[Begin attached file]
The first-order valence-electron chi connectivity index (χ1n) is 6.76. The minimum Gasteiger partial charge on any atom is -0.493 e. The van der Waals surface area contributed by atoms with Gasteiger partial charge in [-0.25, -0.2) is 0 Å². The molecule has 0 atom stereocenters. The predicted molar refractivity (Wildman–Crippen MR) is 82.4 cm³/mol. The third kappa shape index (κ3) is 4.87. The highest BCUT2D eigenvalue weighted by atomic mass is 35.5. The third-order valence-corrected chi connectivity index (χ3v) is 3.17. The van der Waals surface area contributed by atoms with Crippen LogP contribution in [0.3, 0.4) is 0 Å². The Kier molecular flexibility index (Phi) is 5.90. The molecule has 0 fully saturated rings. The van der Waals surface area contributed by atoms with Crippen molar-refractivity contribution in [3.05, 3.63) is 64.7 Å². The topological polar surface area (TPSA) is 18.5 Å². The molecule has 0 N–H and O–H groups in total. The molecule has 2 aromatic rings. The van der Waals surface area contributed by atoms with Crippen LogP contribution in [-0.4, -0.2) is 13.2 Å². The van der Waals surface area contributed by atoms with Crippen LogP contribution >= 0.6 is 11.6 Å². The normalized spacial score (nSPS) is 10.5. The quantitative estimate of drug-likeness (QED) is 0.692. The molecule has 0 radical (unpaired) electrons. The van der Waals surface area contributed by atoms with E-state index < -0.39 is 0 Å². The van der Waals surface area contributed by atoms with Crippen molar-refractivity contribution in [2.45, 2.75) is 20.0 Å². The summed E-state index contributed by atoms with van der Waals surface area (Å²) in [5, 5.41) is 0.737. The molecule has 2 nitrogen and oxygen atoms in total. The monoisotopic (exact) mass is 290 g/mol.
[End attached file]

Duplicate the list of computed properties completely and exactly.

The first-order valence-electron chi connectivity index (χ1n) is 6.76. The minimum Gasteiger partial charge on any atom is -0.493 e. The van der Waals surface area contributed by atoms with Gasteiger partial charge in [-0.25, -0.2) is 0 Å². The molecule has 0 atom stereocenters. The predicted molar refractivity (Wildman–Crippen MR) is 82.4 cm³/mol. The third kappa shape index (κ3) is 4.87. The highest BCUT2D eigenvalue weighted by atomic mass is 35.5. The third-order valence-corrected chi connectivity index (χ3v) is 3.17. The van der Waals surface area contributed by atoms with Crippen LogP contribution in [0.3, 0.4) is 0 Å². The Kier molecular flexibility index (Phi) is 5.90. The molecule has 0 fully saturated rings. The van der Waals surface area contributed by atoms with Crippen molar-refractivity contribution in [3.05, 3.63) is 64.7 Å². The topological polar surface area (TPSA) is 18.5 Å². The molecule has 0 N–H and O–H groups in total. The molecule has 2 aromatic rings. The van der Waals surface area contributed by atoms with Crippen LogP contribution in [-0.4, -0.2) is 13.2 Å². The van der Waals surface area contributed by atoms with Crippen LogP contribution >= 0.6 is 11.6 Å². The normalized spacial score (nSPS) is 10.5. The quantitative estimate of drug-likeness (QED) is 0.692. The molecule has 0 radical (unpaired) electrons. The van der Waals surface area contributed by atoms with E-state index < -0.39 is 0 Å². The van der Waals surface area contributed by atoms with Crippen molar-refractivity contribution in [2.45, 2.75) is 20.0 Å². The summed E-state index contributed by atoms with van der Waals surface area (Å²) in [5, 5.41) is 0.737. The molecule has 2 nitrogen and oxygen atoms in total. The monoisotopic (exact) mass is 290 g/mol.